I have attached my own photo of my own roof to show just how powerful the heat transfer is when using carbon steel screws. These particular ones are passing through 6" nail base into LVL rafters. The underside of the deck is a foam and batt continuation of the insulation profile. The snow is about 3" deep. Stainless screws would have been a wiser choice since the heat conduction is about half that of carbon steel. I would have also included a picture of the same effect on my standing seam roof panels when the morning dew will show hot spots. Unfortunately I don't mark my photos well and can't find it.

    The Dayton, Altus, and HK products seem to be very specific to tilt up construction which avoids the metal break-back ties. Tilt up panels require very different levels of engineering from traditional home building which would likely raise costs to an impractical level. Although a somewhat similar technique of panelizing concrete and foam board is used by Superior basements, I find the embedded steel base and top plates thermally suspect. As for costs, that would need to be reviewed as well.

    Sorry to sound like such a negative Nancy, but I reviewed pretty much all the same stuff and ended up just shooting 3" reclaimed XPS to the outside of the foundation and jacketing that with Grace Bitumen product. Half inch steam shower grade Hardiboard is hung from a designed in point on my wall flashing. A bit fussy to make tidy, but most everyone thinks that they are looking at a normal foundation if they pay any attention at all.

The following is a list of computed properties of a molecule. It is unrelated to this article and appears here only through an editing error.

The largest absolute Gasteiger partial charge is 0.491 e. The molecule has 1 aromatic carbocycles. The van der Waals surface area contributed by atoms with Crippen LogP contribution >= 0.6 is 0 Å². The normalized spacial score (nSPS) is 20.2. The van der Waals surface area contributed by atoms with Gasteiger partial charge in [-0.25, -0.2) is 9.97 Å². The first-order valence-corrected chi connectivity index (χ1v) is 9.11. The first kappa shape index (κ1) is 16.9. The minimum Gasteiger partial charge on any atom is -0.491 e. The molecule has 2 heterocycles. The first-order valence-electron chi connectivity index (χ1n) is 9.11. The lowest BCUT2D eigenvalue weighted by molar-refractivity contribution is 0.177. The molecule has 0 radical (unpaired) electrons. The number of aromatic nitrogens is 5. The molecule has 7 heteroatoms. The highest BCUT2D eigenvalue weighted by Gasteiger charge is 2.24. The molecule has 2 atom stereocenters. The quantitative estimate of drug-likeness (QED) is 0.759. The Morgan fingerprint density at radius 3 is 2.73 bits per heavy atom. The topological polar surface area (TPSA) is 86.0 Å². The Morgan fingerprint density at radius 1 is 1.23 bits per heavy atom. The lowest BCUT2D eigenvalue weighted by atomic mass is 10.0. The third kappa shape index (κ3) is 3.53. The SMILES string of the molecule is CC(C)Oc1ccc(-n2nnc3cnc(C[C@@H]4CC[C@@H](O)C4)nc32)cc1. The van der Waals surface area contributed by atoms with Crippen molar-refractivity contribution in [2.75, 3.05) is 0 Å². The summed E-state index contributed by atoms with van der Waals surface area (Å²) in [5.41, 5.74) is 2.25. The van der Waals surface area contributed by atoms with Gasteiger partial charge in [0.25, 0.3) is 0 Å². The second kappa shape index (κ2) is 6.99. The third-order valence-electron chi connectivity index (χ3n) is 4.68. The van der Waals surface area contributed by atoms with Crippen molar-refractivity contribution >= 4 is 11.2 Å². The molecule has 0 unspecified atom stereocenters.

So basically, yeah it is much less fuss, maybe less cost, and condensation inside the basement is not an issue at all. But my tolerance for humidity levels may be different from yours. Don't forget to insulate under your slab to at least R10 preferable R15 and provide a washed rock base for the foam. Calculate the heat loss for 12-1500 sq.ft. of R2 on a Delta T of 20 F and then appreciate how much load the basement actually is in an overall view. The ground will be that temperature 24/7 for 365. The above grade parts will see greater Delta T extremes, but at least for many climates, spend a good percentage near to 68-70 F or Delta Zero.